Thursday, June 21, 2007

Goodbye, Old Friend

This blog centers on writing, but sometimes life rips us away from work and books and words. Yesterday, I brought my cat Griffin (he's the tabby in the middle) to the vet and left fifteen minutes later with an empty cage. Now, I know some folks out there will think, “So what? It was a cat. Is this worth blogging over?”

In return, I’d ask this question: “How many friendships have you had that lasted for seventeen years?” That’s how long Griffin and I have been together. My longest human friendship is going to be twenty-years-old next year and I think that’s pretty amazing, but I’ve also made dozens of friends that I have grown apart from for one reason or another. Griffin saw sides of me that no friend has ever seen and no matter how dumb or self-centered or clumsy I was, he loved me just the same.

The things that will always set him apart from my other friends are:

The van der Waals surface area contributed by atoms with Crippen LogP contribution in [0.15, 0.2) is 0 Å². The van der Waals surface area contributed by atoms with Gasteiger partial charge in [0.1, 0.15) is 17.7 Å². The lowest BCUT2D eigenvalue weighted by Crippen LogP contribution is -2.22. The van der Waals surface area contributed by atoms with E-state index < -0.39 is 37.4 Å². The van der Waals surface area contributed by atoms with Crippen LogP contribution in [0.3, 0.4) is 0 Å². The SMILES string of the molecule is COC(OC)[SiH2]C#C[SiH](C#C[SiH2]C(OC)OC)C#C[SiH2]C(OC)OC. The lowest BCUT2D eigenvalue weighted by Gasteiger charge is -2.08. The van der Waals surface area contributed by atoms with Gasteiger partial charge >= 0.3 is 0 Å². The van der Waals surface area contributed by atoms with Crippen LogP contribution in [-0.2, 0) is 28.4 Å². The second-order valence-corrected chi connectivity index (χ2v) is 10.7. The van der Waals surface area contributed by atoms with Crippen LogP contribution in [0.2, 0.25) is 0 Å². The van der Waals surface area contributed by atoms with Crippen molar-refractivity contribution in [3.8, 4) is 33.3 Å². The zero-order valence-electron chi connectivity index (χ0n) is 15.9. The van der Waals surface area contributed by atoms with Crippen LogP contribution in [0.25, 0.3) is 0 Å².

• His ability to comfort me by settling his body next to mine and nuzzling my face with his cool, pink nose
  • The way I could never spray a helping of Reddi-Wip onto a piece of pie or a bowl of Jell-o without him expecting a healthy dollop to be squirted onto the open dishwasher door for him
  • How crazy he went over warm pieces of brisket or chicken. These were the only two foods that would make him sit by the table and beg like a dog
  • He got stoned on catnip. I mean, seriously stoned. I’d get him a catnip mouse and after five minutes of rolling on top of the thing, he’d wobble off to the sofa like a drunk on a binge and then, if he could actually jump up on the couch, sit there glassy-eyed and chilled out.
  • His ability to stretch his body out into a long line of legs and fur – just tempting me to stroke his tummy feathers (that’s what I called them). If I did, he’d do his damnedest to bite me as punishment for disturbing his yoga pose.